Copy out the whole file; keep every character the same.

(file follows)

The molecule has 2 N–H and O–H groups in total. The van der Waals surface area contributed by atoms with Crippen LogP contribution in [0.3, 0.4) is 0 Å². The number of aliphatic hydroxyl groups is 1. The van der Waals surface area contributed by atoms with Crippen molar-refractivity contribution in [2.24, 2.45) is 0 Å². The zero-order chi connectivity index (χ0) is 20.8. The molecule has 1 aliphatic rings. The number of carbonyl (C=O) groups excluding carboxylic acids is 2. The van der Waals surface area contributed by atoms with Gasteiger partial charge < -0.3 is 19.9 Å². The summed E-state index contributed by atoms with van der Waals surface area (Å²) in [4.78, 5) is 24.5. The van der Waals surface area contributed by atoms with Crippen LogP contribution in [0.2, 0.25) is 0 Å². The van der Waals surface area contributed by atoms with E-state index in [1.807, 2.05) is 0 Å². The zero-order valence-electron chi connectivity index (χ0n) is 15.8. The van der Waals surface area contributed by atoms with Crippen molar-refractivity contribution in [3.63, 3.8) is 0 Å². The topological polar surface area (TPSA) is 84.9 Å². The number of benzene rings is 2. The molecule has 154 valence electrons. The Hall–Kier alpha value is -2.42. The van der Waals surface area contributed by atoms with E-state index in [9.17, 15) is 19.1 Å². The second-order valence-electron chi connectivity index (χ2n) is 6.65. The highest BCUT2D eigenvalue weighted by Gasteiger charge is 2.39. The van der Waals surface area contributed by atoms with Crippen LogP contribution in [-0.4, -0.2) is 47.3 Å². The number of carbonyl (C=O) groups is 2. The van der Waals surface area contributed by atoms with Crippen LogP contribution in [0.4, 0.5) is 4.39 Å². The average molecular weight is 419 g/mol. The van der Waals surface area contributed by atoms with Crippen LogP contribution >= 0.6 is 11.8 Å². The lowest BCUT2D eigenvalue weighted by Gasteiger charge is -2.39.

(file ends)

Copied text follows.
The molecule has 2 N–H and O–H groups in total. The van der Waals surface area contributed by atoms with Crippen LogP contribution in [0.3, 0.4) is 0 Å². The number of aliphatic hydroxyl groups is 1. The van der Waals surface area contributed by atoms with Crippen molar-refractivity contribution in [2.24, 2.45) is 0 Å². The zero-order chi connectivity index (χ0) is 20.8. The molecule has 1 aliphatic rings. The number of carbonyl (C=O) groups excluding carboxylic acids is 2. The van der Waals surface area contributed by atoms with Gasteiger partial charge < -0.3 is 19.9 Å². The summed E-state index contributed by atoms with van der Waals surface area (Å²) in [4.78, 5) is 24.5. The van der Waals surface area contributed by atoms with Crippen LogP contribution in [0.2, 0.25) is 0 Å². The van der Waals surface area contributed by atoms with E-state index in [1.807, 2.05) is 0 Å². The zero-order valence-electron chi connectivity index (χ0n) is 15.8. The van der Waals surface area contributed by atoms with Crippen molar-refractivity contribution in [3.63, 3.8) is 0 Å². The topological polar surface area (TPSA) is 84.9 Å². The number of benzene rings is 2. The molecule has 154 valence electrons. The Hall–Kier alpha value is -2.42. The van der Waals surface area contributed by atoms with E-state index in [9.17, 15) is 19.1 Å². The second-order valence-electron chi connectivity index (χ2n) is 6.65. The highest BCUT2D eigenvalue weighted by Gasteiger charge is 2.39. The van der Waals surface area contributed by atoms with Crippen LogP contribution in [-0.4, -0.2) is 47.3 Å². The number of carbonyl (C=O) groups is 2. The van der Waals surface area contributed by atoms with Crippen LogP contribution in [0.4, 0.5) is 4.39 Å². The average molecular weight is 419 g/mol. The van der Waals surface area contributed by atoms with Crippen LogP contribution >= 0.6 is 11.8 Å². The lowest BCUT2D eigenvalue weighted by Gasteiger charge is -2.39.